Are you all about genealogy, but your children aren’t? That’s a shame. Don’t give up hope just yet though, there might still be a way forward!
In today’s blog, we look at five top tips on how you can get the younger generation involved in the world of genealogy!
You can learn a lot from watching the TV, and as the world’s largest medium, you’d expect so! Studies show that over 27 million households in the UK own a TV, and the average adult spends up to four hours a day watching it. From Poldark to Peaky Blinders, we can certainly get a taste of what it was like to live back then, along with some enticing action-packed drama. Programmes such as Long Lost Families can encourage us to start looking into our own family history, in the hopes of finding something just as exciting, maybe even life-changing. However, such programmes may not necessarily be of interest to young people. So, a gripping storyline and beginning is key to watching something new.
For children, this proves more difficult. For teenagers, however, you could try one of these three ways…
Make an hour or two in your home life for family TV time: You may already have made time twice a week or once a week dedicated to spending time with your family. However, you could use this to your advantage. You could take turns choosing what programme you all watch as a family for an hour and discuss it afterward. Family bonding time as well as the chance to watch your favourite episodes of Who Do You Think You Are? is a win-win situation – don’t you think?
Watching a movie where a character discovers something life-changing? Refer to your family history: If you’re okay with watching films and talking intermittently, then maybe this one is for you! If you happen to be watching something, and you’ve researched enough of your family tree to know the ins and outs of some ancestors, why not slip that in? Whether it’s a Western, World War II or fantasy film, mentioning the fact that their x2 great-uncle was involved in The Great Train Robbery of 1863, could just pique their interest to learn more (as long as it’s related to the film, of course!).
Simply ask: Or you could just ask if they’d like to watch an episode of Who Do You Think You Are? As the saying goes, there’s no harm in asking.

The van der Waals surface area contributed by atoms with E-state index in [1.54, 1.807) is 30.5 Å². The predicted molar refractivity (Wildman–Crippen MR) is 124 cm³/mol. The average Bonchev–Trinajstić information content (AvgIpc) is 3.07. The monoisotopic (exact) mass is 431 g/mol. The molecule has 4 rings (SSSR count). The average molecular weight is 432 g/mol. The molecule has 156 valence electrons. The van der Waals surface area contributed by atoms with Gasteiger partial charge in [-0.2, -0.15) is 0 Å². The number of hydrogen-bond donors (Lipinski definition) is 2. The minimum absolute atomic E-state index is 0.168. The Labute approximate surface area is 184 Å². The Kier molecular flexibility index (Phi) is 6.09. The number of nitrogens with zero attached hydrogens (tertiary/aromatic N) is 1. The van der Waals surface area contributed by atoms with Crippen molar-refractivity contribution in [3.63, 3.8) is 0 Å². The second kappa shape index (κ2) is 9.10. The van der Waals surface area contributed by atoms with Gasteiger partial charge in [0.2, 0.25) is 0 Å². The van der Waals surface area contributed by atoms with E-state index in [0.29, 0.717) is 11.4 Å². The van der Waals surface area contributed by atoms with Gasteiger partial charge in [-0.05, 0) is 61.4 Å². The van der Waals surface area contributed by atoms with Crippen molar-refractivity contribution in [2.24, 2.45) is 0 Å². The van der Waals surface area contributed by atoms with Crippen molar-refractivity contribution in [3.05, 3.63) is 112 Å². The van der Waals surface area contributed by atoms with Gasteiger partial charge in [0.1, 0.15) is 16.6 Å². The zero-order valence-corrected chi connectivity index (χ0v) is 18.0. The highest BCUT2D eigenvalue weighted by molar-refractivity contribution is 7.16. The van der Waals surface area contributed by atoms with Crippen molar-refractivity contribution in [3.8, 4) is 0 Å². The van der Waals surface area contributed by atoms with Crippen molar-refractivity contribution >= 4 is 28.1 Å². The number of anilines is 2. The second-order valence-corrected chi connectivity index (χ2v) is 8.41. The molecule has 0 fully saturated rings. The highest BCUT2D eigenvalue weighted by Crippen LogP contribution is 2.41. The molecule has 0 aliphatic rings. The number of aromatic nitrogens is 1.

Take a trip down memory lane, literally!
Family days out can be even more fun if it’s relatable! Why not head out for an afternoon and take a walk around the places your ancestors once were. If it’s not easily accessible, you could save up some money and take a mini holiday! It’s scientifically proven that travel helps our brain health by boosting your memory and helps to increase your attention span. Heritage trips, as they’re also known, are great ways to get to know more about your ancestry and can help you embrace your heritage and culture. Similar to the tip above, you could slip in little facts about your family history, which will make it just that little bit more magical.
Bedtime stories don’t need to be completely made up
Ever wondered what it would be like to realise that the hero in your bedtime story was related to you? No, me neither, but it’s a great place to start if you wish to pique the little one’s interests and enthusiasm! If you’ve begun or currently enjoy writing stories about your ancestors, why not try writing books for your children? They make great birthday and Christmas presents, are educational and best of all, enjoyable for all!
"Get them involved in whatever way, however small."
Sometimes mother and child or father and child bonding time means involving your child or children in your day-to-day life. Got a family history conference coming up? Take them with you! If the event is age-appropriate and has activities for children and young people, then that’s an added bonus. If you are involved in the conference, whether you’re a speaker or an exhibitor, have them do odd jobs, such as handing out pens or flyers to passers-by, helping you set up the stand or sitting in on your talk.
What good are those lovely candid family history photographs to anyone if they’re stuck up in the attic? Why not pin them up and have your absolute favourites on display. You could write some facts about them and display them underneath your photos if you wish. That way, guests can learn for themselves before (hopefully) asking for more information. If the photograph is eye-catching too, they’ll be lots of questions and queries from those in your home!
Sometimes it’s worth persevering and other times it’s not. Attempting to get children and young people involved in genealogy when they seem completely disinterested can be difficult. It’s worth taking the time out to get involved in their interests too. As the saying goes, it’s always worth a try!
Written by Rhianna Selkridge-Carty